Though it won’t close until later this year, markets have already had a significant reaction to Amazon’s Whole Foods purchase. This is Amazon’s biggest deal to date, and it could mean long-term changes in the commercial real estate industry.
In the short term, the deal exerted upward pressure on both companies’ stocks and downward pressures on competitors’. Taking the long view, there may be still more disruptions as a result of this corporate marriage. Let’s take a look at both.
The short-term effects…
Amazon is paying a 27 percent premium to obtain Whole Foods shares, which naturally pushed up the grocer’s value. Further trading pushed that figure up another 2 percentage points to a 29 percent premium. Counter to established trends, Amazon’s stock also increased by about 2 percent. The company making the purchase usually loses a bit of value on the stock market following a deal.
More dramatically, competing grocery owners lost significant amounts of stock in the hours after the deal. SuperValu, a grocery chain that owns about 2,000 stores across the country, took a massive 14 percent hit on Friday, and Kroger fell by 9 percent. Walmart and Target each took a 5 percent shave.
This shift in investor expectations has carried over into shopping center REITs, especially those that have a heavy exposure to grocery anchors. Regency Centers, Kimco Realty, Brixmore Property, and Weingarten Realty were all down 4 to 6 percent each.
One of the most important takeaways is that the grocery market may not be as safe as was previously thought. The commercial real estate industry has been discussing a larger role for grocery anchor tenants this year in the wake of several traditional mall anchors closing stores. The hit this represents to investors’ confidence in this class of tenant could make such deals less likely.
“Grocery was perceived as being safer,” Boenning & Scattergood Managing Director Floris van Dijkum told CNBC. “Now it’s like… if you don’t have the best grocer, you are not safe.”
…And the long-term
The other side of this coin is that no one knows exactly what Amazon plans to do with Whole Foods. The online retailer’s reputation and the valuation bump it experienced both suggest that the answer will not be ‘nothing’.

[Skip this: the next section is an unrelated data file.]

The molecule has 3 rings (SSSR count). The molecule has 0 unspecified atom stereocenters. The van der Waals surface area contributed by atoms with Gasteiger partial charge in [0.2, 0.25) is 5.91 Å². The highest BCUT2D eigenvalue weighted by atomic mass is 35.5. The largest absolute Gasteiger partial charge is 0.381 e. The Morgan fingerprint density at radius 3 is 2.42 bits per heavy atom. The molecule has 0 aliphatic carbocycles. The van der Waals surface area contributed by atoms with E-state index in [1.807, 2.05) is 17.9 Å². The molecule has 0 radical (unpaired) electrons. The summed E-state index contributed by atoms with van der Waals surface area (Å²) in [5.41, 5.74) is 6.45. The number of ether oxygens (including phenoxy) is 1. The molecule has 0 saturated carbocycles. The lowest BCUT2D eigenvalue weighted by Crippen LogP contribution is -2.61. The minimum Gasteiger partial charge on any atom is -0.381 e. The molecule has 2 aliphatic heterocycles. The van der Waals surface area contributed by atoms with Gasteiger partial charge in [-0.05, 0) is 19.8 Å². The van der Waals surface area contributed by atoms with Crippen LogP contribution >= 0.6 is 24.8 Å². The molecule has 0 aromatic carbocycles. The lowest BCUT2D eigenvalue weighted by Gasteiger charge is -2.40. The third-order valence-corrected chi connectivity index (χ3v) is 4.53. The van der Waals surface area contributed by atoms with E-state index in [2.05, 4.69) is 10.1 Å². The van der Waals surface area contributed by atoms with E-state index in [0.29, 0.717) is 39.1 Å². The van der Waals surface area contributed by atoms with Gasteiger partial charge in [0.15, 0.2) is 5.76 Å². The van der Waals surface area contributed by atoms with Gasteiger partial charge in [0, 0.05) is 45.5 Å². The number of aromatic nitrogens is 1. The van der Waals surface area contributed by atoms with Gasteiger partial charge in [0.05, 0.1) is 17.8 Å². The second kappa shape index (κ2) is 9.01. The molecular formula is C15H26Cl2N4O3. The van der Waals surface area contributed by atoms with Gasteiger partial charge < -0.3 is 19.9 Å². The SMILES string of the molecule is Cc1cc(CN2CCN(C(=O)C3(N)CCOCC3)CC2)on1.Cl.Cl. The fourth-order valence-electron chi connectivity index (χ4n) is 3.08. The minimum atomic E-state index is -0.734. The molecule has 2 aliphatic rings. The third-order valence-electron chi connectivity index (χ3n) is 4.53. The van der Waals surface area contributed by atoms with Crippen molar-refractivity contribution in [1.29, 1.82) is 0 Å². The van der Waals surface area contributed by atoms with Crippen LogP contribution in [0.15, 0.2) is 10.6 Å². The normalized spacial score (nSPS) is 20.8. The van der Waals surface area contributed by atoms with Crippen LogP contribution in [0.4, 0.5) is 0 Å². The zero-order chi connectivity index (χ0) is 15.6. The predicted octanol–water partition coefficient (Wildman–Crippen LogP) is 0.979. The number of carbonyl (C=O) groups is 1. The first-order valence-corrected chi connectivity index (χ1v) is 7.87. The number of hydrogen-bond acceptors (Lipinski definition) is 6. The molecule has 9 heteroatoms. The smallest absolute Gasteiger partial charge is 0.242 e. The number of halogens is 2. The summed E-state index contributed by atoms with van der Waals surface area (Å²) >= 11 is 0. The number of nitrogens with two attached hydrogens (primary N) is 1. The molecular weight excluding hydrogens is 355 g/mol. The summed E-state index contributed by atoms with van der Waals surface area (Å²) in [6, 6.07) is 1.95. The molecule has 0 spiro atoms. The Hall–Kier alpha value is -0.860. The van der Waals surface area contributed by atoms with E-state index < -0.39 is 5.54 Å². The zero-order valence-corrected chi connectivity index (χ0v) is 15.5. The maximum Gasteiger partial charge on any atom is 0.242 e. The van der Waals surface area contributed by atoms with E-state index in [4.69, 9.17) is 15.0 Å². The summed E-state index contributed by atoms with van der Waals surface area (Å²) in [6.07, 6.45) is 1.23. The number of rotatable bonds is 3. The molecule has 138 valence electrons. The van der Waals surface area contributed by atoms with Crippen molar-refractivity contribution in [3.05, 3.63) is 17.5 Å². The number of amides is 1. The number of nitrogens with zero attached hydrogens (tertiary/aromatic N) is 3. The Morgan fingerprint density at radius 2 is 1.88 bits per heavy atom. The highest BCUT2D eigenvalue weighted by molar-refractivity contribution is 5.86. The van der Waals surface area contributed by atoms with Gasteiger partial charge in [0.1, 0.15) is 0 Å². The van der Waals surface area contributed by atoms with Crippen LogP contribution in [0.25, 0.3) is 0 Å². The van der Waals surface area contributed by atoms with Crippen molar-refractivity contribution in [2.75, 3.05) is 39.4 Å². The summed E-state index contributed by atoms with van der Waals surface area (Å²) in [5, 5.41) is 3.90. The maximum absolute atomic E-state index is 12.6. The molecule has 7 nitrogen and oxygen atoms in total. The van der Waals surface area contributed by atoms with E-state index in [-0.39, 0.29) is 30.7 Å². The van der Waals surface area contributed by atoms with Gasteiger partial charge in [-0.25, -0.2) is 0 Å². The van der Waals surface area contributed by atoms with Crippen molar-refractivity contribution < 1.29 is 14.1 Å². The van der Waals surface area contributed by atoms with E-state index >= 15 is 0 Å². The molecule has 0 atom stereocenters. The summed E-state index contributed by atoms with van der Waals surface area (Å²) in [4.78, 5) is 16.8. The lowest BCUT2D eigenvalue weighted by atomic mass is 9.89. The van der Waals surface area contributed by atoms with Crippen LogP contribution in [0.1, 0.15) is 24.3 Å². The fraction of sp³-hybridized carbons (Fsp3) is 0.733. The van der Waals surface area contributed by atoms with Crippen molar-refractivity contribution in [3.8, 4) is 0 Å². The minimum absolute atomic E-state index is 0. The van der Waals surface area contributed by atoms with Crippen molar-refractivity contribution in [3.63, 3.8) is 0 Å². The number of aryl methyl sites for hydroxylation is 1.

Amazon has been eyeing the $600 billion grocery market for at least a decade. It is one of the largest, highest-frequency, and stickiest retail categories, and so far it has resisted large-scale digitization. Experts suspect that Whole Foods, with its robust supply chain for perishable goods and existing, affluent customer base, is a play to crack that nut.
In a hypothetical situation in which Amazon did for groceries what it has already done for other retail markets, one would expect similar losses for traditional grocers. This would probably hurt CRE, both in terms of lost direct rents from grocery tenants and the loss of another class of anchor.
On the other hand, some experts feel that Amazon’s move into brick and mortar proves that digital-only is no longer a winning strategy. Amazon has recently begun experimenting with other real world retail options, including physical bookstores.
One advantage that Amazon might see from an enhanced brick and mortar presence is a more developed delivery network. Amazon has seen significant success in encouraging customers to order more things online by shrinking its delivery windows. In some major cities, the retail giant is able to get customers their goods in a matter of hours. Once again, anything that improves Amazon’s ability to deliver goods quickly is likely to increase the pace at which retail trends are changing in CRE.
Assuming the deal goes through without ringing any antitrust bells, two of America’s most recognizable brands will soon be one. The immediate results have already played out in the market, but the long-term effects may not be fully understood for years.